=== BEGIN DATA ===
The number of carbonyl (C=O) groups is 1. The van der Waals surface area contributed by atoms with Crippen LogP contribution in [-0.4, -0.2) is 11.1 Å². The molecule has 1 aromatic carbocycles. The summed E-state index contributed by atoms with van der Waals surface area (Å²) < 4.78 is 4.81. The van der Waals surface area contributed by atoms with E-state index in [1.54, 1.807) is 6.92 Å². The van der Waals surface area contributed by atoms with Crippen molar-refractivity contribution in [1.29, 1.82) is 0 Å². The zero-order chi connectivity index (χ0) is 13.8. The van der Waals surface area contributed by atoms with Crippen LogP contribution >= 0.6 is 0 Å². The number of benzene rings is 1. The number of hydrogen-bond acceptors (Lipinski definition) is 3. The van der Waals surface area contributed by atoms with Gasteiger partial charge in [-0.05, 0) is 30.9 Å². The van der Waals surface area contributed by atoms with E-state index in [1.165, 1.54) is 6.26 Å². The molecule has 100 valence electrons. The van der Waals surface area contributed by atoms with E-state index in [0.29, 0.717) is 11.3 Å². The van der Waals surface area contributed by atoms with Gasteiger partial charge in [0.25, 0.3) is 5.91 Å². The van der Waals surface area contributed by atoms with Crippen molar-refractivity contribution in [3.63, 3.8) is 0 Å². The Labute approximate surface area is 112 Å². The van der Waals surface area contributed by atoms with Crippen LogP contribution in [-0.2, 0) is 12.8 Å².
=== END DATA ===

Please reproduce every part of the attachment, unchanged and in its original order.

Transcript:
The number of carbonyl (C=O) groups is 1. The van der Waals surface area contributed by atoms with Crippen LogP contribution in [-0.4, -0.2) is 11.1 Å². The molecule has 1 aromatic carbocycles. The summed E-state index contributed by atoms with van der Waals surface area (Å²) < 4.78 is 4.81. The van der Waals surface area contributed by atoms with E-state index in [1.54, 1.807) is 6.92 Å². The van der Waals surface area contributed by atoms with Crippen molar-refractivity contribution in [1.29, 1.82) is 0 Å². The zero-order chi connectivity index (χ0) is 13.8. The van der Waals surface area contributed by atoms with Crippen LogP contribution >= 0.6 is 0 Å². The number of benzene rings is 1. The number of hydrogen-bond acceptors (Lipinski definition) is 3. The van der Waals surface area contributed by atoms with Gasteiger partial charge in [-0.05, 0) is 30.9 Å². The van der Waals surface area contributed by atoms with E-state index in [1.165, 1.54) is 6.26 Å². The molecule has 100 valence electrons. The van der Waals surface area contributed by atoms with E-state index in [0.29, 0.717) is 11.3 Å². The van der Waals surface area contributed by atoms with Gasteiger partial charge in [0.25, 0.3) is 5.91 Å². The van der Waals surface area contributed by atoms with Crippen molar-refractivity contribution in [3.63, 3.8) is 0 Å². The Labute approximate surface area is 112 Å². The van der Waals surface area contributed by atoms with Crippen LogP contribution in [-0.2, 0) is 12.8 Å².